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How best to avoid a Trading Standards probe into your firm

By Brian Moss, litigiation and judicial review specialist

Published 18/10/2016

Trading Standards continues to investigate complaints made by consumers
Trading Standards continues to investigate complaints made by consumers

What happens when Trading Standards Service Investigate your Business? The Consumer Protection from Unfair Trading Regulations came into force on May 26, 2008, implementing the EU Unfair Commercial Practices Directive, and apply to all 'business to consumer' transactions and all conduct before, during and after.

The regulations impose a blanket prohibition on all 'unfair commercial practices'. It has been left deliberately wide so as to catch any unfair practices that may be developed in the future. While this broad all-encompassing regulation offers an enhanced level of protection to the consumer, it can prove onerous and problematic for many businesses who are having their trading practices scrutinised by Trading Standards Service (an arms-length body of the Department for the Economy) and they are often left confused and unsure as to where they stand.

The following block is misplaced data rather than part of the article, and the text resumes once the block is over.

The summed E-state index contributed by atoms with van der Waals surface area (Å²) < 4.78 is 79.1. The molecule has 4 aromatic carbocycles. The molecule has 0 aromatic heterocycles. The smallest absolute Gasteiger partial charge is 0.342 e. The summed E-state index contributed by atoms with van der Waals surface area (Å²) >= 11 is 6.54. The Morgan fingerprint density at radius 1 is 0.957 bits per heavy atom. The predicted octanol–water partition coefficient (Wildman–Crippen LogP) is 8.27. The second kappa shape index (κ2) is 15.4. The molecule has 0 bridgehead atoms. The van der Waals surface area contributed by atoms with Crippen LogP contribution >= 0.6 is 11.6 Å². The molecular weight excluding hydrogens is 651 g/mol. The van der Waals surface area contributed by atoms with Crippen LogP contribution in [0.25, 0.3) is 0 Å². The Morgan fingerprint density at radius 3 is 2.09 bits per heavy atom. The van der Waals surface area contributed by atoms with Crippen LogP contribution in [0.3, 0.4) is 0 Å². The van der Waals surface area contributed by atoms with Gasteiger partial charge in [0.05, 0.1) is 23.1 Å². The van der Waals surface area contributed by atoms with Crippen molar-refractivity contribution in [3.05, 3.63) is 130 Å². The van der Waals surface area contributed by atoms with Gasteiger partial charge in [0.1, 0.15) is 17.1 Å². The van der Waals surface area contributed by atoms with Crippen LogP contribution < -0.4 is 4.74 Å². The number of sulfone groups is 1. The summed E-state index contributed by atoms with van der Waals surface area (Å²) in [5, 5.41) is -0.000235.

Once a consumer has lodged a complaint against a business with Trading Standards, they will investigate the matter and will often seek to formally interview the trader under police-station style conditions (that is, audio recorded and under caution). The trader has the legal right to have their solicitor present during such an interview and the best legal advice is that the trader should not say anything whatsoever to Trading Standards, even so much as reply to a letter, e-mail or phone call from them, without first taking legal advice. If, following investigation, Trading Standards believe that the trader has infringed some aspect of the regulations, they have powers to enforce using the most appropriate means.

These 'means' of enforcement can vary from simple advice/instruction, to a caution, a warning, and, in the most serious cases, a prosecution being brought against the business in the magistrates court.

Over the course of the last five years, the Trading Standards Service has become increasingly active in investigating and pursing complaints lodged with them by consumers in Northern Ireland, and in enforcing the regulations.

If your business is being investigated by the Trading Standards Service for a suspected breach of the Consumer Protection from Unfair Trading Regulations 2008, or any other piece of legislation, it is important that legal advice is obtained as soon as possible.

It may be that an existing policy of commercial insurance will provide legal expenses cover in respect of the legal costs at the investigation/interview stage and/or if further legal action is taken against you.

Worthingtons solicitors has a team of experienced solicitors who specialise in trading standards investigations and will be able to guide you through this process. Contact Brian Moss or Ciaran McConnell in our Belfast office on 028 9043 4015.

 

 

Belfast Telegraph

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